How are you able to help school districts with bilingual communications?
My intermediate level of Spanish, growing up in a mixed Latino household, and studying abroad/living in a Spanish-speaking country, enables me to achieve bilingual goals for many districts. I do not claim to be an expert on “being Latino”, migrant families, or Mexican culture, (as I am Puerto Rican and Dominican) but I can shed light from the perspective of a similar cultural background and familial structure. I, like many, can understand the struggle of feeling unseen and that is why I specifically felt driven to the role that could make a difference in representation and therefore the educational future of many non-English speaking families/ ESL kiddos.
The districts I work with as a Bilingual Communications Manager have a large or even majority population of Spanish-speaking families and thus a disconnect with the district’s traditional English communications efforts. It is important to have these families and students represented and accounted for in the work a district and schools are doing for the kids. The better a message is understood, the easier an action is to accomplish…together!
What is the difference between a bilingual communications manager and a translator?
A translator simply takes a text from one language and changes it to another. A bilingual communications manager, outside of changing materials to another language, provides communications to meet a community where they are, instead of making them adapt to English or hit an oftentimes inaccurate translate button.
My role is about providing content in the language, style, and method that a community can more easily digest and interact with it. As a Bilingual Communications Manager, my job is to work on the communications of a school district through the lenses of a population that speaks Spanish.
What is a goal you have as a bilingual communications manager?
The overall goal is positive outreach to a majority of families in a district. This means reaching families that would have otherwise been “left out of the loop” or feeling disengaged because a communications method doesn’t represent their culture. The neat thing about the role is that if done well, it could lead to educational success for many families and students in ways that may not have been possible before.
What are some of the projects that you’ve been working on lately?
I’m very proud to have been a part of Yakima School District offering a fully authentic Spanish website for its community. This means not having to hit “translate” as a Spanish speaker or seeing often unnatural translations generated by AI, and that alone has a lot of significance behind it. For a community that often feels underrepresented, they are now accounted for and truly acknowledged in a big way. I am also working on stronger engagement in platforms like social media, so that families are actually interacting with a district because they feel like what they say is heard, understood, and valued. There’s a lot more to come, but this project has felt very special so far and shows a great effort from YSD to better know and meet their whole community.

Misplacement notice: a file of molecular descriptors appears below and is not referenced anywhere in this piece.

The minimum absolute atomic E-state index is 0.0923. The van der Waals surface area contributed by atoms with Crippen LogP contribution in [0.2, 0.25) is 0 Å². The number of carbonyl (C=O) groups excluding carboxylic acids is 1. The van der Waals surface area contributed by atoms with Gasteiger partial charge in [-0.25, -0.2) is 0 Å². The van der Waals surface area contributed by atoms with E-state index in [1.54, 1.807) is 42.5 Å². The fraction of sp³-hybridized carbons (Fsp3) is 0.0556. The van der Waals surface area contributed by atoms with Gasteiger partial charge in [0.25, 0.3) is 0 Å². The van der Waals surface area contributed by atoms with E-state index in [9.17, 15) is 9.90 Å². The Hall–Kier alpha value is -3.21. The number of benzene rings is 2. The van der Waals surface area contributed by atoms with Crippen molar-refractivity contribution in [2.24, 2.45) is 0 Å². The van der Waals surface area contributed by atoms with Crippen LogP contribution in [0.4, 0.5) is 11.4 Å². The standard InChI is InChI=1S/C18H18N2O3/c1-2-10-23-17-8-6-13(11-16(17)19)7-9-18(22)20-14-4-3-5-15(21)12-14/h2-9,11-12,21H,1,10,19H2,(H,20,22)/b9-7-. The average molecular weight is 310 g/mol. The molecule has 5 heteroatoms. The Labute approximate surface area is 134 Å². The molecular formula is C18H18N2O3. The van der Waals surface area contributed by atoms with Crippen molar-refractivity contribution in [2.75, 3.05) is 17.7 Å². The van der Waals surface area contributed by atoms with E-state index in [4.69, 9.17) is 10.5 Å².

What are the most fulfilling and most challenging parts of your work at ESD 112?
Most fulfilling is definitely knowing and seeing how my work directly impacts the future for many kids and adults. The work ESD 112 does is truly meaningful.
Challenging pieces would still just be the newness of education for me and the rules/laws associated in that realm.
What is your favorite communications trend right now? Least favorite?
My favorite industry trend right now is the mobile friendly interaction available on many platforms that can make access so easy. My least favorite trend is the AI approach that guesses what you want or tries to complete everything automatically for you.
How do you think the pandemic will impact the future of communications?
I think it could possibly and surprisingly give people less of a craving for technology. Although there is so much more we can do with technology now, I think in the future people will actually crave and enjoy it less. Too much of anything can be bad!
These past few years have been pretty stressful. What are your favorite ways to unplug and decompress?
My favorite ways to decompress are with boxing, being outside in nature for walks, talking to some of my oldest/silliest friends, my Theragun massager and foam roller and having dance parties at home.
What inspires you?
People, nature, music, sports, and travel all inspire me.
What’s your favorite color? Has it always been that?
I love gray or that sort of rust color. I usually just say green or blue when asked though because I don’t want to explain why I like those other colors and they are also pretty to me!
Ari snowshoeing near Mt. Hood
Ari hiking with her partner in Zion National Park
What have you done on your bucket list? What’s still left to do?
I have lived in a foreign country; I have been skydiving; I have been on stage with the artist at a concert; I have cooked food my grandma used to make me; I have saved to be debt free….very grateful to cross these off my bucket list! I still want to visit many other countries/ continents, buy a house, set my parents up for retirement, own an Audi, play an instrument…
If you could interview any person, living or non-living, who would it be, and what would you want to ask them?
I would love to meet any family members of mine who have passed and ask about their stories.